SERVICE-LEARNING AT THE FESTIVAL OF NATIONSOct. 9, 2006
Fifteen Norwich University French language students and professors Fran Chevalier and Carol Ayer attended the Festival of Nations in Crown Point, N.Y., Sept. 15-17 to participate in a service-learning opportunity as part of their class curriculum.
The Festival of Nations was a cultural event held to celebrate the nations which, in the eighteenth century, wrestled for control of a colonial territorial prize: the Champlain Valley. The festival consisted of live music, craft demonstrations, a presentation of Native American dance, food, family fun, free French lessons, and various competitions. Two state historic sites, Crown Point in New York and Chimney Point in Vermont, co-hosted this public event, with activities at both ends of the Lake Champlain Bridge.
Chimney Point and Crown Point share a long history of use as an east-west lake crossing, as a landmark for north-south travel along the Champlain Valley, and as a home to Native American tribes, the people of New France and the people of the British Colonies before American independence. Today, a large number of people of Native American, French, Canadian and British extraction live within one hundred miles of the Lake Champlain Bridge, the convenient link between Chimney Point and Crown Point.
A highlight of the festival was a visit by the sailing vessel Royaliste, a replica of a 1755 gaff-rigged, square tops’ l ketch that was commissioned as a dispatch gunship, which stopped by the points while touring Lake Champlain.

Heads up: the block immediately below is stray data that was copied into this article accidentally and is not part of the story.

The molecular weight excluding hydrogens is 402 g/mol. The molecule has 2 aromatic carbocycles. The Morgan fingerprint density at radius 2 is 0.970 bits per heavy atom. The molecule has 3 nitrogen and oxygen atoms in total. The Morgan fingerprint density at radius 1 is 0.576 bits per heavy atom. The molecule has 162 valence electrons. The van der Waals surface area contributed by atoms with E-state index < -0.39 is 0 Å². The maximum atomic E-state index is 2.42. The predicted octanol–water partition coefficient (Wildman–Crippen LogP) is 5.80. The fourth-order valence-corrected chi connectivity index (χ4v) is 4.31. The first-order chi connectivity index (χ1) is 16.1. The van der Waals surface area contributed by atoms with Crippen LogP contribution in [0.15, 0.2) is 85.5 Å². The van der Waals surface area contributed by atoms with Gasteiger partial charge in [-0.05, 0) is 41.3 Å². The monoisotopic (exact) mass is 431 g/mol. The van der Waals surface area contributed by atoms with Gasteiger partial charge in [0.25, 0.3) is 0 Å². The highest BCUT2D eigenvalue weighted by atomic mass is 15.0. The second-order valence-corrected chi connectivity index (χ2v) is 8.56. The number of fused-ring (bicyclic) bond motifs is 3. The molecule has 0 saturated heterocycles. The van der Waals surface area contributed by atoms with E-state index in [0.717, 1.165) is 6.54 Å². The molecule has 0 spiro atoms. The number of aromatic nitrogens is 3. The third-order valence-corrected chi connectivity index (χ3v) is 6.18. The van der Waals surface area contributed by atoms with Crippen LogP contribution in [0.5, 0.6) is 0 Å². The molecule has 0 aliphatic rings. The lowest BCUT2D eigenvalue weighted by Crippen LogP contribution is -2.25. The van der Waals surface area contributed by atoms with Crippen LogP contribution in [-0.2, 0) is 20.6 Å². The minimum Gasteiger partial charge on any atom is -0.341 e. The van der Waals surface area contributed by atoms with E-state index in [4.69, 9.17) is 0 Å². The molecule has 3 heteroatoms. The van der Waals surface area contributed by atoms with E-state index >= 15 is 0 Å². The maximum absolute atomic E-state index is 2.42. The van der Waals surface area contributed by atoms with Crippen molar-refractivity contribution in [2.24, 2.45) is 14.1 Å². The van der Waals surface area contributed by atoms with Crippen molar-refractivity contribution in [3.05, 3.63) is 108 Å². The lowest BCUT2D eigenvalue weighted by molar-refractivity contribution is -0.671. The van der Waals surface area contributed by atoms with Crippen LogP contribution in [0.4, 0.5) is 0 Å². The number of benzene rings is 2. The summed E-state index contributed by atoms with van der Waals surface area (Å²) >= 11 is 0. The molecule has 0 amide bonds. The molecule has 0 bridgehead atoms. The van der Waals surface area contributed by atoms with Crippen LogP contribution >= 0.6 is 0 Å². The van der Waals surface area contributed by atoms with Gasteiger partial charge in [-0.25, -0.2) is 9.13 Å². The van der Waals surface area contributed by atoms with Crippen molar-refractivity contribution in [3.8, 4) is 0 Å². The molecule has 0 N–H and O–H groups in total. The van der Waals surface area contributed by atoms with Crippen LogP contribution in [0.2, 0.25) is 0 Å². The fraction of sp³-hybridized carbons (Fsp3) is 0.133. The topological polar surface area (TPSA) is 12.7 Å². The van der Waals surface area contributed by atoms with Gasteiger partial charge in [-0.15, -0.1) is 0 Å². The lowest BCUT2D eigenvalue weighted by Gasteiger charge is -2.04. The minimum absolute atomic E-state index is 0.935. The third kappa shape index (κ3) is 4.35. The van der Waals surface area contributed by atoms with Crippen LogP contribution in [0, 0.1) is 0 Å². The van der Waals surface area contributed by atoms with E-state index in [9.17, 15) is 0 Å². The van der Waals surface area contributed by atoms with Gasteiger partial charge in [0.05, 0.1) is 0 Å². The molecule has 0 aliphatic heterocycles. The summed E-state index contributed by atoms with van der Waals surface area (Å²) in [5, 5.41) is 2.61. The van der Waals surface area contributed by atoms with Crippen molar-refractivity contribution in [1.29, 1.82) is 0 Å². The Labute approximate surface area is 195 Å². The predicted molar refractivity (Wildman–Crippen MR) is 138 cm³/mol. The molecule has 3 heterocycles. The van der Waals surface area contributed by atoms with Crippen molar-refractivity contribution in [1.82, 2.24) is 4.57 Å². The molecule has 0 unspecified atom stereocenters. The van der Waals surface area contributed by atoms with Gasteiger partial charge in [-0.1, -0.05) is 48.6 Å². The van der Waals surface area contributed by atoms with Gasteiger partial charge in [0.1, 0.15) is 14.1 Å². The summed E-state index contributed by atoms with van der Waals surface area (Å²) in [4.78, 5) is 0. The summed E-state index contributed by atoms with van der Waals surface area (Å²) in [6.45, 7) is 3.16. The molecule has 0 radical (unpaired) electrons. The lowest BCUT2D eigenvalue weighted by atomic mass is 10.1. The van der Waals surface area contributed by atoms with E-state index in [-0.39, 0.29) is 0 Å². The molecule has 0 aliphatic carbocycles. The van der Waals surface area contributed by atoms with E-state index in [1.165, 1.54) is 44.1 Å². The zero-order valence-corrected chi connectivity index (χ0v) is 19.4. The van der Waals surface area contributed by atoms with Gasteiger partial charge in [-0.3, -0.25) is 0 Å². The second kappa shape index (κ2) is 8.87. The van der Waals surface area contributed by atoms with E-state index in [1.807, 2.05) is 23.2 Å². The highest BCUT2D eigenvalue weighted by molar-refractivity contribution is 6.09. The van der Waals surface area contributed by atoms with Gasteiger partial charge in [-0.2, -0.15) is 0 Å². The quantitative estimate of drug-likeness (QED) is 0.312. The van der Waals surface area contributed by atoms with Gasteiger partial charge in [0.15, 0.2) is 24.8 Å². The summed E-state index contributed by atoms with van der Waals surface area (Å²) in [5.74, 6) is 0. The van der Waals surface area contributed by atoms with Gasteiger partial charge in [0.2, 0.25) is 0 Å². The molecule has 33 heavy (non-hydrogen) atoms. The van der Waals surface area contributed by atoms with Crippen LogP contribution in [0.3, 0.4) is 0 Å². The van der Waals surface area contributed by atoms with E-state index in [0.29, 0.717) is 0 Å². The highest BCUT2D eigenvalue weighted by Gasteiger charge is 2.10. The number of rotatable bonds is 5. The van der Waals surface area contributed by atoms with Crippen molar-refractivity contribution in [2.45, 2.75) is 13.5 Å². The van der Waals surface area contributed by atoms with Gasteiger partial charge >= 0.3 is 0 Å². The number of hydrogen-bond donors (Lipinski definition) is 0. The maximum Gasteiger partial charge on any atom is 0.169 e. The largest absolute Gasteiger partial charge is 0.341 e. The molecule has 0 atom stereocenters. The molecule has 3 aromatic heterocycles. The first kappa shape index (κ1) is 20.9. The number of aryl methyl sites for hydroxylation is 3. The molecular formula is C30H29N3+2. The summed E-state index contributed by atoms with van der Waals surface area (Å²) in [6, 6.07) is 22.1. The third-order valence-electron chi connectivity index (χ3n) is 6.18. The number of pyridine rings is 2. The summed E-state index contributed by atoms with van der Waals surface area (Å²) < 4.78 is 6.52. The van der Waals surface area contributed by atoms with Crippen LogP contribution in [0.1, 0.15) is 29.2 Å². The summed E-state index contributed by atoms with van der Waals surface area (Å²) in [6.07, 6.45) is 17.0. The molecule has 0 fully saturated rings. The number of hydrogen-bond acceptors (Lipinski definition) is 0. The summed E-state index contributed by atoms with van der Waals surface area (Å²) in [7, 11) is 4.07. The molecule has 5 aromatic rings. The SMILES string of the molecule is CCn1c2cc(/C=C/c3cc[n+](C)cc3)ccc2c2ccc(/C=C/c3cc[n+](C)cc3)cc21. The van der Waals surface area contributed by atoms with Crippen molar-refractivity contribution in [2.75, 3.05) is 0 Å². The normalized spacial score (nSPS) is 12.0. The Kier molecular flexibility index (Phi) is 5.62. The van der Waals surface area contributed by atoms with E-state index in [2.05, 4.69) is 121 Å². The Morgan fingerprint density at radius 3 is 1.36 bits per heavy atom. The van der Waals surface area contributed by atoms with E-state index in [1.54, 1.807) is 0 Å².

According to Michelle Barber, Service-Learning Coordinator at Norwich, service-learning is the incorporation of service into the curriculum.
“It requires strong connections between the service and the learning objectives of the course, students meeting a community need, and structured reflection,” Barber said.
For the Festival of Nations, the students prepared posters, gave French language lessons, judged an art and sculpture contest, and sang French songs for attendees, primarily K-12 students and parents.
“The students performed superbly, giving tours of the Champlain Memorial, instructing in French, and judging the sculpture contest,” said Barber. “Our students seemed to enjoy the day, as did the youth and their parents. I could tell it was a success when, on numerous occasions, Fran's students asked me if there were other service-learning projects in which they or their classes could get involved.”